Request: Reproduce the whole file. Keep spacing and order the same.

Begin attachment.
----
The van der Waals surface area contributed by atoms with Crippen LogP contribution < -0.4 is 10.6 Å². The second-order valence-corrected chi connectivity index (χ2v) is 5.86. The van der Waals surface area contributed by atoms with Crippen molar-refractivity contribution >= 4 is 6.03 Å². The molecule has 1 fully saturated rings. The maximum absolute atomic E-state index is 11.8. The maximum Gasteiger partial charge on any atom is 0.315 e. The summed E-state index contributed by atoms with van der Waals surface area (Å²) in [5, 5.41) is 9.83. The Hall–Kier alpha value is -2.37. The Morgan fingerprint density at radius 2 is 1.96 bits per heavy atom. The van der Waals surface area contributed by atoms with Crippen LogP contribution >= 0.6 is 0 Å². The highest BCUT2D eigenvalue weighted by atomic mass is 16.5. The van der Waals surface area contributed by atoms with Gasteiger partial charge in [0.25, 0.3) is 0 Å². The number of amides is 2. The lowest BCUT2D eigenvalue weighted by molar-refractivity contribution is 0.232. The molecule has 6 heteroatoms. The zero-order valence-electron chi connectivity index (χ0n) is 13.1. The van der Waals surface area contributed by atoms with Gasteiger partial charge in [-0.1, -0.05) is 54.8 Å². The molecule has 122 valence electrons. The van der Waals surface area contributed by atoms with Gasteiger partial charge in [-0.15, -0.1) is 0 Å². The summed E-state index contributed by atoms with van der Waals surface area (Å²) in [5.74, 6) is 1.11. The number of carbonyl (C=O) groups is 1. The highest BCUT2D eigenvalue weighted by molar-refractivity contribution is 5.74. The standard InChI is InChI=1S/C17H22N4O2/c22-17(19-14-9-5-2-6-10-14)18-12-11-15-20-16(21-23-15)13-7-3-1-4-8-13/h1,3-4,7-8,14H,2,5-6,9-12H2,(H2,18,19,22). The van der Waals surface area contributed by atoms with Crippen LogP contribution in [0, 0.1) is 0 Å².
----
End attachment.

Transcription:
The van der Waals surface area contributed by atoms with Crippen LogP contribution < -0.4 is 10.6 Å². The second-order valence-corrected chi connectivity index (χ2v) is 5.86. The van der Waals surface area contributed by atoms with Crippen molar-refractivity contribution >= 4 is 6.03 Å². The molecule has 1 fully saturated rings. The maximum absolute atomic E-state index is 11.8. The maximum Gasteiger partial charge on any atom is 0.315 e. The summed E-state index contributed by atoms with van der Waals surface area (Å²) in [5, 5.41) is 9.83. The Hall–Kier alpha value is -2.37. The Morgan fingerprint density at radius 2 is 1.96 bits per heavy atom. The van der Waals surface area contributed by atoms with Crippen LogP contribution >= 0.6 is 0 Å². The highest BCUT2D eigenvalue weighted by atomic mass is 16.5. The van der Waals surface area contributed by atoms with Gasteiger partial charge in [0.25, 0.3) is 0 Å². The number of amides is 2. The lowest BCUT2D eigenvalue weighted by molar-refractivity contribution is 0.232. The molecule has 6 heteroatoms. The zero-order valence-electron chi connectivity index (χ0n) is 13.1. The van der Waals surface area contributed by atoms with Gasteiger partial charge in [-0.1, -0.05) is 54.8 Å². The molecule has 122 valence electrons. The van der Waals surface area contributed by atoms with Gasteiger partial charge in [-0.15, -0.1) is 0 Å². The summed E-state index contributed by atoms with van der Waals surface area (Å²) in [5.74, 6) is 1.11. The number of carbonyl (C=O) groups is 1. The highest BCUT2D eigenvalue weighted by molar-refractivity contribution is 5.74. The standard InChI is InChI=1S/C17H22N4O2/c22-17(19-14-9-5-2-6-10-14)18-12-11-15-20-16(21-23-15)13-7-3-1-4-8-13/h1,3-4,7-8,14H,2,5-6,9-12H2,(H2,18,19,22). The van der Waals surface area contributed by atoms with Crippen LogP contribution in [0, 0.1) is 0 Å².